After months of lockdown, small businesses now have a unique opportunity to shore up their cyber defenses and protect their employees, customers, and livelihoods from cyberattacks. A strong cybersecurity strategy is no longer a luxury — it is a necessity. And small businesses should adapt to the new cyber landscape as we prepare for the post-COVID era.

Sen. Jim Risch serves as chairman of the Senate Foreign Relations Committee and is a member and former chairman of the Senate Committee on Small Business and Entrepreneurship.

Idaho Secretary of State bolsters voting security with Idaho firm

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Voting machines, such as these in Ada County, are kept under lock and key until called upon for election days. Photo by Sharon Fisher

In an attempt to improve election security, the Idaho Secretary of State’s office is using software from a Boise company, PlexTrac.

“The PlexTrac platform will allow the Idaho SOS cybersecurity team to collaborate effectively across all counties for reporting and tracking of security-related issues,” the company said in a statement.

Security is of particular concern this election season because, in addition to electing a President, members of Congress and the entire Idaho Legislature, the COVID-19 coronavirus is making it difficult to hold elections in the customary way. Idaho’s primary elections are being held by mail only, and a number of states, including Michigan, have already said they will mail absentee ballots to all voters for the fall. Idaho officials have not said how they will conduct fall voting.

Election security

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Foster Cronyn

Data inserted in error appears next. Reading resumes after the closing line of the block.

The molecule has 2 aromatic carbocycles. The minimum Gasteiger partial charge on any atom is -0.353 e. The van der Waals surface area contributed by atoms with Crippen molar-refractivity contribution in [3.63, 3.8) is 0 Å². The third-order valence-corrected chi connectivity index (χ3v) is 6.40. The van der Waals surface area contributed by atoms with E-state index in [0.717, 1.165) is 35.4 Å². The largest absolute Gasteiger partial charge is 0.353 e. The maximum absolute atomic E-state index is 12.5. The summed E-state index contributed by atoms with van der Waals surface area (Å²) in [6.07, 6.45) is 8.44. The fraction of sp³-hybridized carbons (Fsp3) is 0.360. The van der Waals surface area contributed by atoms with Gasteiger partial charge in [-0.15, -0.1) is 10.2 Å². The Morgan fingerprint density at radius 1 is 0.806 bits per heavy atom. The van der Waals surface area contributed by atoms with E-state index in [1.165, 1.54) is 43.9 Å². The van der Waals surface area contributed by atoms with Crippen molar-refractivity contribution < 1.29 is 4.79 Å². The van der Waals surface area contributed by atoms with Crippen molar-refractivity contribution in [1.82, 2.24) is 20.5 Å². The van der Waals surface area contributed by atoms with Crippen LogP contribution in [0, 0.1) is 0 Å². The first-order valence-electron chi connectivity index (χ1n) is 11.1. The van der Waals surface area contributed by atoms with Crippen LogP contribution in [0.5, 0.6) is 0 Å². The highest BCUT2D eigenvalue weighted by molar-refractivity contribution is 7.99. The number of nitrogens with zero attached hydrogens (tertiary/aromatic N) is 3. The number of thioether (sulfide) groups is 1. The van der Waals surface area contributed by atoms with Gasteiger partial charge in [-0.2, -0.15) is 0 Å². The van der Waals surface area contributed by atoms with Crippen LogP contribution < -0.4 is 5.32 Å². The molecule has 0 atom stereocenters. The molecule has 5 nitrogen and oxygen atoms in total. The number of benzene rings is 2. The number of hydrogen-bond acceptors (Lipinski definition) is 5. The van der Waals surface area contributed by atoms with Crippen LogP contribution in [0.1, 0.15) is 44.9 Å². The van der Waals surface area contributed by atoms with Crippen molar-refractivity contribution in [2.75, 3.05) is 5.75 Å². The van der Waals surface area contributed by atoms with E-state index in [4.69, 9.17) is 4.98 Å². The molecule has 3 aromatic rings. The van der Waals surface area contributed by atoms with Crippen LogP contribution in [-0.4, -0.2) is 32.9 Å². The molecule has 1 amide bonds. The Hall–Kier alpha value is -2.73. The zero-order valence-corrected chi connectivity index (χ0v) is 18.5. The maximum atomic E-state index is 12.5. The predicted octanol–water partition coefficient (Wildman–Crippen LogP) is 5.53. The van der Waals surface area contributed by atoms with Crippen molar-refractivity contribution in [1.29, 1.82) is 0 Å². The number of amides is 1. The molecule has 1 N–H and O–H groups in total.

Foster Cronyn, deputy secretary of state, noted that the Idaho elections systems are considered ‘critical infrastructure’ by the federal and the state government.

“As such, we take the safekeeping of these systems and the voter registration data they contain very seriously,” he said in an email message. “To bolster security, the Secretary of State’s office has implemented several tools that monitor and report on our technical and non-technical security position. PlexTrac consolidates this information into an organized, actionable report for our analysts.”

PlexTrac’s Idaho location offers an additional advantage by providing local customer service, Cronyn said, “which has been extremely valuable in setting the system up for maximum efficiency.”

Until now, the PlexTrac software has primarily been implemented in the corporate environment, Cronyn said.

“However, the company’s leadership, some of whom are ex-military, wanted to directly benefit the people of Idaho,” he said. “Providing their product to the Secretary’s office allows them that opportunity to give back.”

PlexTrac offered the software to the Secretary of State’s office at a deep discount, Cronyn said. Help America Vote Act federal grant funds also were critical.

“This service is being provided for under $10,000 annually, with no state-appropriated taxpayer funds being expended,” Cronyn said